City, town and county governments across the U.S. require permits for home improvements. This is done to enforce building codes and prevent accidents that could lead to property damage, injuries or death. Depending on the scope of the project, one or more permits may be required. For major renovations, architectural and engineering plans must be submitted. Sometimes homeowners decide to skip the process of obtaining permits to save time and money, but that can be a huge mistake.
Potential Costs of Not Getting Permits
Work that has been completed without a permit and has not been inspected by a professional could be unsafe. Members of your family, friends and others who visit your home could be severely injured or even killed.
Electrical work that wasn’t permitted and approved could lead to a fire that could destroy your home and potentially cause others in the neighborhood to go up in flames. Plumbing problems, gas leaks, roof leaks and structural problems are other possible consequences of having renovations done without a permit.
Your homeowners insurance wouldn’t pay claims for problems caused by work that was done without a permit. That means you’d be financially responsible for those costs, and you might even face criminal charges.
Failing to obtain a permit for home improvements can lead to problems years from now if you try to sell your home. Buyers won’t want to purchase a house that was updated without permits because of the potential for accidents. Also, if they bought the house and someone got injured as a result of shoddy work, their homeowners insurance wouldn’t cover the losses. If the seller didn’t disclose that permits weren’t obtained, the buyer could later sue the former owner.
Unpermitted work has become such a problem that many local governments have cracked down. Inspectors who are dispatched to homes under renovation can issue stop-work orders and fines if the appropriate permits haven’t been obtained. If a past project was completed without a permit, you could be prevented from making other improvements or need to pay for additional work to correct mistakes made by the first contractor and to bring the house up to code.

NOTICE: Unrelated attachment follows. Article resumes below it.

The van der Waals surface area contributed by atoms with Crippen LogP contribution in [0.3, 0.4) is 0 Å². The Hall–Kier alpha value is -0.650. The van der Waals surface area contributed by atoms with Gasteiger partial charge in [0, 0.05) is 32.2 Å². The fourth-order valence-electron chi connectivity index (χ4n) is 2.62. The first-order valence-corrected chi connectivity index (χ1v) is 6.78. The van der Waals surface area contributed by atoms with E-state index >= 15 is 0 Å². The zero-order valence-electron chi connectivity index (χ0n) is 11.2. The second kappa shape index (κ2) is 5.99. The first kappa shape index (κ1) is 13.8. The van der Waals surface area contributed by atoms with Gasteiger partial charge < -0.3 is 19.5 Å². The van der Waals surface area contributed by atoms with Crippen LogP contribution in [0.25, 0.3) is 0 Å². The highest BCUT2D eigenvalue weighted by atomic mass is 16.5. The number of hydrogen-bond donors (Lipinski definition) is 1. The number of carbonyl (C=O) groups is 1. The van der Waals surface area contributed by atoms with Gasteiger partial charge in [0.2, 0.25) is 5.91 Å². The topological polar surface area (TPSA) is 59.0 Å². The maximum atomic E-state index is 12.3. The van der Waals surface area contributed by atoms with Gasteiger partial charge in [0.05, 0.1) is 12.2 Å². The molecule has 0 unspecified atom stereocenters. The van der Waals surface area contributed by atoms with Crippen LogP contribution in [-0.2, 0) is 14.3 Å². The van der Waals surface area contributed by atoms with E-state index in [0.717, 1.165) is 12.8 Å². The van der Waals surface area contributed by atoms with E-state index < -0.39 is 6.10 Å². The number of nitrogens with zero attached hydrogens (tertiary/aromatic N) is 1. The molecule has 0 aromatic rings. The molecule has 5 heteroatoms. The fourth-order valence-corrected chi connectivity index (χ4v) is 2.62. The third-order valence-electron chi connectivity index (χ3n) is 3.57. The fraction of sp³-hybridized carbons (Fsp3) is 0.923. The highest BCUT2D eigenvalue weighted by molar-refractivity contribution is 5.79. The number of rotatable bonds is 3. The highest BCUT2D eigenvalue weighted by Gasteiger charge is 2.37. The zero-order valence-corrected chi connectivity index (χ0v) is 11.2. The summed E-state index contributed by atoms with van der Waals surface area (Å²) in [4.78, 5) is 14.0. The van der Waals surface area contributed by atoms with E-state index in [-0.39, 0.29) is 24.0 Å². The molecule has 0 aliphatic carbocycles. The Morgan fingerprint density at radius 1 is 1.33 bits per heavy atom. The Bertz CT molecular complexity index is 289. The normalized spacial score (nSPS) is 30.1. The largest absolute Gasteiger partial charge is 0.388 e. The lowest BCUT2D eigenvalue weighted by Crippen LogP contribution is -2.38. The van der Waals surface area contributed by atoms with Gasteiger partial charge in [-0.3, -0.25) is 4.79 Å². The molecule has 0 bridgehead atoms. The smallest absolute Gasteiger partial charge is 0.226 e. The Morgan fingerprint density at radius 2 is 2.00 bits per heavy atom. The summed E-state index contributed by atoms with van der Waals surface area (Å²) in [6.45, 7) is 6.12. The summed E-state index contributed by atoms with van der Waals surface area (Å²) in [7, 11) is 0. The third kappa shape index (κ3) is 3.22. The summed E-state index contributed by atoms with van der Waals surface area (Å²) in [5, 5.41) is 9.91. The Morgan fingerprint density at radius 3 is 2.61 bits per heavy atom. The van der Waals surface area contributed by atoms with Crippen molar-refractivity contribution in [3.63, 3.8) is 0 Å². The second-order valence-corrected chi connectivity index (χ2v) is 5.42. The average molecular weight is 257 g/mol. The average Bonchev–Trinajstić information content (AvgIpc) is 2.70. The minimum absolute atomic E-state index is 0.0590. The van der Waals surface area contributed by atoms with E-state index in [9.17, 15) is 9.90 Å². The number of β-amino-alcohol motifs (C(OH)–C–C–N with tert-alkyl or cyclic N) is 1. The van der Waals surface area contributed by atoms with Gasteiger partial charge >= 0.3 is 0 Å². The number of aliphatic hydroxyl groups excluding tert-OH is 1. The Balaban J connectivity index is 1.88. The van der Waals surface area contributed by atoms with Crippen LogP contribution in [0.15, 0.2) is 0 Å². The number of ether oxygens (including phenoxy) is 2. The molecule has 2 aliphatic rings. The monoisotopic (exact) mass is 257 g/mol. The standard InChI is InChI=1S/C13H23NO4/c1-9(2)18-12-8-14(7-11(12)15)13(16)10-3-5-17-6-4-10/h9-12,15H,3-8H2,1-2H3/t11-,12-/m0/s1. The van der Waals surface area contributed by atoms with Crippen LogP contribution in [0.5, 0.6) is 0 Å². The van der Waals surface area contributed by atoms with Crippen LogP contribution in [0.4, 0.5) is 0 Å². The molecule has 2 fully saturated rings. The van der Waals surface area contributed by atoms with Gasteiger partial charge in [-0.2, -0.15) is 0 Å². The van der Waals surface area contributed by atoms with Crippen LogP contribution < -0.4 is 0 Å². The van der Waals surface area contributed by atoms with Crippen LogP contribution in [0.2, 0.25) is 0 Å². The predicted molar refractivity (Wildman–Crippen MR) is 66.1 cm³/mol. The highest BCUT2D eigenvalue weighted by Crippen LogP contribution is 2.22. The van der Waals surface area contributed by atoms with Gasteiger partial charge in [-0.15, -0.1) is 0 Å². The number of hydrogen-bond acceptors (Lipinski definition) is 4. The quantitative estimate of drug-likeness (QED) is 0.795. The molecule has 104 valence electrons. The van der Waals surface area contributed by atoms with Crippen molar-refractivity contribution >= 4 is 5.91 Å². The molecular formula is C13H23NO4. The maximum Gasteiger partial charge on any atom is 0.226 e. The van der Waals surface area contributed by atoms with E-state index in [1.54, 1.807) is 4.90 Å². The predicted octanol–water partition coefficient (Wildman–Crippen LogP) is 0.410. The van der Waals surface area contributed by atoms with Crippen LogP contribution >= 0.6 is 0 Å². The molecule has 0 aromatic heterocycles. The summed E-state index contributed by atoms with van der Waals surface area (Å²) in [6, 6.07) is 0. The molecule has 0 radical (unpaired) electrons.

Beware of Dishonest Contractors
Sometimes homeowners hire contractors for renovations and the contractors agree to obtain permits but fail to do so. The owners may not find out until years later, when someone is hurt or they try to sell the house and discover that the contractor deceived them. In those circumstances, the owners might be able to obtain post-construction permits and take legal action against the contractor.
Always Obtain Necessary Permits
Getting permits for home improvements may cost time and money, but permits are required for a valid reason. They protect homeowners, guests and future buyers from unsafe work that could lead to injuries and financial losses. Don’t skip the process of obtaining a permit, and don’t hire a contractor who suggests doing work without one.